DigiWorldz’ new viewer based on Alchemy

Fitted Mesh DigiWorldzThe DigiWorldz grid has rolled out a new viewer for its residents, based on the Alchemy Viewer, and included Qarl’s mesh deformer functionality.

The mesh deformer is a crowd-funded project that successfully raised more than $5,000 from users in Second Life and OpenSim on Indiegogo in 2011. In 2013, InWorldz hired former Second Life developer Karl Stiefvater — known as Qarl Fizz in-world —to bring the code to OpenSim, and included it as part of their viewer.

Terry Ford

Terry Ford

“Anyone who downloads and uses our new viewer can use the mesh deformer in any grid they like,” DigiWorldz grid founder Terry Ford, also known as “Butch Arnold” in-world, told Hypergrid Business. “Just know that users of other viewers will not see the changes made by the mesh deformer.”

The mesh deformer makes some clothing fit avatars better, but since it’s completely in the viewer and not in the grid server software, it only shows for people running viewers that support the functionality.

“Now our users can choose whether to use fitted mesh, or the deformer mesh – we have both,” said Ford.

Ford said that, as far as he is aware, only the DigiWorldz viewer and the InWorldz viewer have support for the mesh deformer.

He said that he hopes to see Firestorm and Singularity add the code as well.

The new DigiWorldz viewer is set up to automatically log in to the DigiWorldz grid, and there is no grid selector on the home page. But users can go into preferences and turn the grid manager back on, and then use it to log into other grids, Ford said.

In addition, DigiWorldz is on the hypergrid, so users who first log into the DigiWorldz grid can then teleport to any of a couple hundred other grids.

Why Alchemy?

The Alchemy Viewer added OpenSim support in August.

“We will support OpenSim as a first class platform on par with our Second Life support,” said lead developer Cinder Roxley in an announcement. “Our goal is to be the forerunner for new features and protocol helping OpenSim go places it hasn’t be able to go before having been burdened by rigid viewer design and bound to the Second Life protocol by the viewer. We are committed to breaking new ground with OpenSim.”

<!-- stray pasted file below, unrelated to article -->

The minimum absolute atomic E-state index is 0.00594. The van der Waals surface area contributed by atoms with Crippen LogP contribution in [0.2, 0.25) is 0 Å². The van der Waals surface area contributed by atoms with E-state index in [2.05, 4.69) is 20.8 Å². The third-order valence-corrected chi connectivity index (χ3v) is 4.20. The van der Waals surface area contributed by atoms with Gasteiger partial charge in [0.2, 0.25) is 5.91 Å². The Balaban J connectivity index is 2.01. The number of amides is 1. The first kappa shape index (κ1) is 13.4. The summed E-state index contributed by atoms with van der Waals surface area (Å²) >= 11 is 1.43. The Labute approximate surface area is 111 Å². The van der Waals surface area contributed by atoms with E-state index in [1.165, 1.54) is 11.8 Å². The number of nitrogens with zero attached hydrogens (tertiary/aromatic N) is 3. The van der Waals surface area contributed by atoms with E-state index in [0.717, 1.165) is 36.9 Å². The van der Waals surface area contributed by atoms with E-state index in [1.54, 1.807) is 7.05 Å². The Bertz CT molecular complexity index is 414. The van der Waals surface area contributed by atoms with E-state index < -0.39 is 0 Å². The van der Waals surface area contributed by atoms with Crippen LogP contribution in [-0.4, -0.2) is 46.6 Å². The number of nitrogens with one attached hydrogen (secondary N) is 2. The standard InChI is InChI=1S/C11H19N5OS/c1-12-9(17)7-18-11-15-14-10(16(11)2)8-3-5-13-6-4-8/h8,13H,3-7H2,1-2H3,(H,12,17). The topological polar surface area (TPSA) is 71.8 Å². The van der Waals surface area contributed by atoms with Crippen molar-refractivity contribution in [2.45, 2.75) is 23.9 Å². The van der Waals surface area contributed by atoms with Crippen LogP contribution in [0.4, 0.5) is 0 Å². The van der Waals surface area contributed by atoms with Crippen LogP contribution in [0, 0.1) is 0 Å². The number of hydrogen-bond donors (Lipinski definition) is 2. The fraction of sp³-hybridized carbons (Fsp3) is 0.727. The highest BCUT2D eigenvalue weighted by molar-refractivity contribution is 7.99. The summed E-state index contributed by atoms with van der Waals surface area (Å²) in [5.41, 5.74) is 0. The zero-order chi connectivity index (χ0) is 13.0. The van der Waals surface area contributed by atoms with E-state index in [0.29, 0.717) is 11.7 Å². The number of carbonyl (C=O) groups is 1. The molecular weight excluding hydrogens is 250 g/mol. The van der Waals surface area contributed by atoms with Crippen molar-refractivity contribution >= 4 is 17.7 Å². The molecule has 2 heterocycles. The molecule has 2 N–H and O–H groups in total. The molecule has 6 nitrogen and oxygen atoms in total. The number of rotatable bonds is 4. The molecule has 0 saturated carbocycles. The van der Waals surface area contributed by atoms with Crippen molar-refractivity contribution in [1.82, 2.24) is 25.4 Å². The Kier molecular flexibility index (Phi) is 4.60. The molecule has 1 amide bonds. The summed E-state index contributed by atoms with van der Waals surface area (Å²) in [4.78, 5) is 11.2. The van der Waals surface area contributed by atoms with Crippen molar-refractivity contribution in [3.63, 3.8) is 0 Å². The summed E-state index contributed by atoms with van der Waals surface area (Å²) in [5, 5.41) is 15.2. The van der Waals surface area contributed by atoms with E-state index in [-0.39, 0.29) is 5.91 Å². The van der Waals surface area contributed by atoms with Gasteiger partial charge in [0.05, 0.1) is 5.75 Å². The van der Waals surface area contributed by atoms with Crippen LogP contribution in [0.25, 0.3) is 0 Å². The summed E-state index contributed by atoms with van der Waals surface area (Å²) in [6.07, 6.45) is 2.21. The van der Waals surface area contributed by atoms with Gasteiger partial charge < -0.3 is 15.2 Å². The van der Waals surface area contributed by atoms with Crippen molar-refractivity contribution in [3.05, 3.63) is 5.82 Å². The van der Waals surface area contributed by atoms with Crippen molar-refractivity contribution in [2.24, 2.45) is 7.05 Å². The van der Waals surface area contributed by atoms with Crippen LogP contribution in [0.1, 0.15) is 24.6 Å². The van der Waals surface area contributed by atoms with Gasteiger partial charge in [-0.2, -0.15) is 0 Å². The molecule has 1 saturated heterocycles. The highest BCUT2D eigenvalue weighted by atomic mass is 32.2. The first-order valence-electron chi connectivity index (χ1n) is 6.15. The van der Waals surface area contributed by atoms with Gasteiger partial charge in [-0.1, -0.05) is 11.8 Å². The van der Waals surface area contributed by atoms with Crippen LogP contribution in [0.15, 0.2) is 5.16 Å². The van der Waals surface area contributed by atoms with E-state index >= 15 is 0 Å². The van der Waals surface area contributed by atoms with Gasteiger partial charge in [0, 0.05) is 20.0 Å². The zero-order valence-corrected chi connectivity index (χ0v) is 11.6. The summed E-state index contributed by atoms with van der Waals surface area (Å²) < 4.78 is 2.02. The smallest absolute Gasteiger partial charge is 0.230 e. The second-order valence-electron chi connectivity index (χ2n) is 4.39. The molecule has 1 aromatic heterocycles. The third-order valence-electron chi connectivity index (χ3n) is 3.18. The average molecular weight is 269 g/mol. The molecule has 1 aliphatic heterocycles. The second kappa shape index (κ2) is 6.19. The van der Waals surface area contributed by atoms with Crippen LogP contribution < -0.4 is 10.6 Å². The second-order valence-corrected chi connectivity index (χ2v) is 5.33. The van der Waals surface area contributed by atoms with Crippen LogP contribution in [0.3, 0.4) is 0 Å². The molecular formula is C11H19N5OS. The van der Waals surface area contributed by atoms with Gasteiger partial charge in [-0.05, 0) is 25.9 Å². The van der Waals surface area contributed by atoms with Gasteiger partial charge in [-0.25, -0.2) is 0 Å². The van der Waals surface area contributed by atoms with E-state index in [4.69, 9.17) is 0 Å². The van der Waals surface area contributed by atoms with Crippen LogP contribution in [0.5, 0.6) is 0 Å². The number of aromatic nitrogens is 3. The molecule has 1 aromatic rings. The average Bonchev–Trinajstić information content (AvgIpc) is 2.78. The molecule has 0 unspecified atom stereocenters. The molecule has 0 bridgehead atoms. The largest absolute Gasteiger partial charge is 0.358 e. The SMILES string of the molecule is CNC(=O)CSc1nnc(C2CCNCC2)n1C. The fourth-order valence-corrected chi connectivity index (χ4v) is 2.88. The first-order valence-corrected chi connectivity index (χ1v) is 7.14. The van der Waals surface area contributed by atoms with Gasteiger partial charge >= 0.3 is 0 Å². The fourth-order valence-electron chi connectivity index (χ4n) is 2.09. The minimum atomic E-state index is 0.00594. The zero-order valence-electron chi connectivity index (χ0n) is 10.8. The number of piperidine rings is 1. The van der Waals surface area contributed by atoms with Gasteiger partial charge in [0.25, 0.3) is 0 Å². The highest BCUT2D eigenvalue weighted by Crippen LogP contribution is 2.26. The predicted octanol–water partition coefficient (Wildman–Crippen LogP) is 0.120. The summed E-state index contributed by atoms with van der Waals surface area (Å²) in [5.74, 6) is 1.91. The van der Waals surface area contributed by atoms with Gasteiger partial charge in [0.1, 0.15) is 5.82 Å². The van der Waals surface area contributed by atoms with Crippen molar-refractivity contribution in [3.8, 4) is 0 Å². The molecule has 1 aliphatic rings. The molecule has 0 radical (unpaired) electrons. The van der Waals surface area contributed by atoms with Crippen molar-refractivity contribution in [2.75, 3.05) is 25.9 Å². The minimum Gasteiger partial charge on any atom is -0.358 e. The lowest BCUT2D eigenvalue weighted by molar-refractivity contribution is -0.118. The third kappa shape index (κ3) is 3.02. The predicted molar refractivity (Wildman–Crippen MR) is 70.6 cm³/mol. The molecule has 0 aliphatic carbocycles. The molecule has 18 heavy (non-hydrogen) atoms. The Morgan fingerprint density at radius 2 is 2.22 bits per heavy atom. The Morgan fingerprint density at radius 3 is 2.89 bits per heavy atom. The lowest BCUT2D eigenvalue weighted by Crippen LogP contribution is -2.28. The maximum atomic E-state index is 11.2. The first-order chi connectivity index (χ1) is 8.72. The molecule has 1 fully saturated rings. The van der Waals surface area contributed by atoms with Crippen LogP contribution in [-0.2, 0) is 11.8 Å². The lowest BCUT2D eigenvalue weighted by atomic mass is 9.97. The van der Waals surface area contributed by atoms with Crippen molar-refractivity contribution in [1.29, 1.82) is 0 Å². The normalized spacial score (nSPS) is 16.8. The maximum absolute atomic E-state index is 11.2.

“It is a fresh new viewer with lots of promise,” said Ford.

Ford said that he chose Alchemy as the base for the official DigiWorldz viewer because he liked it’s fresh, clean interface. The viewer also has code to help inventories load faster, he added.

“It seems to perform very well with our recent platform changes,” he said.

The grid also has a relationship with lead Alchemy developer Cinder Roxley, he added.

“I feel confident she will help to implement what is needed to keep this brand new viewer performing well,” he said.

Finally, he said that the grid has seen some problems with the way variable-sized regions work with Firestorm.

Grid-wide improvements

In addition to variable-sized regions, which the grid has had since it launched earlier this year, the grid recently made some other improvements to its technology platform.

“I’m sure you’ll feel the difference right away as we’ve made some major changes to our hardware and our platform and we now have scripted vehicles able to cross region borders very smoothly,” he said. “Region crossing delays are now very minimal when walking or flying and teleports are super fast.”

To pay for the new improvements, as well as for better hardware, the grid is raising prices next month, he added.

The increase is warranted, he said, as a result of the better performance.

“Our performance is now very, very good, if not the best in all of OpenSim,” he said. “I may be a bit biased, but I think DigiWorldz performs better than any other OpenSim grid at this time — I’ve checked many others myself to know what I had to compete with and I’ve put alot of effort into making DigiWorldz the best performing grid.”

And more improvements are coming, he said. “We’ve got some new user tools coming soon which will only add to the value of the DigiWorldz services.”

However, users who rent regions before the end of the month will have those prices grandfathered in.

DigiWorldz is currently one of the lowest-priced grids on the hypergrid. A 15,000-prim region starts at $16 a month and can be configured as a variable-sized region as big as 16 regular regions.

maria@hypergridbusiness.com'

Maria Korolov

Maria Korolov is editor and publisher of Hypergrid Business. She has been a journalist for more than twenty years and has worked for the Chicago Tribune, Reuters, and Computerworld and has reported from over a dozen countries, including Russia and China.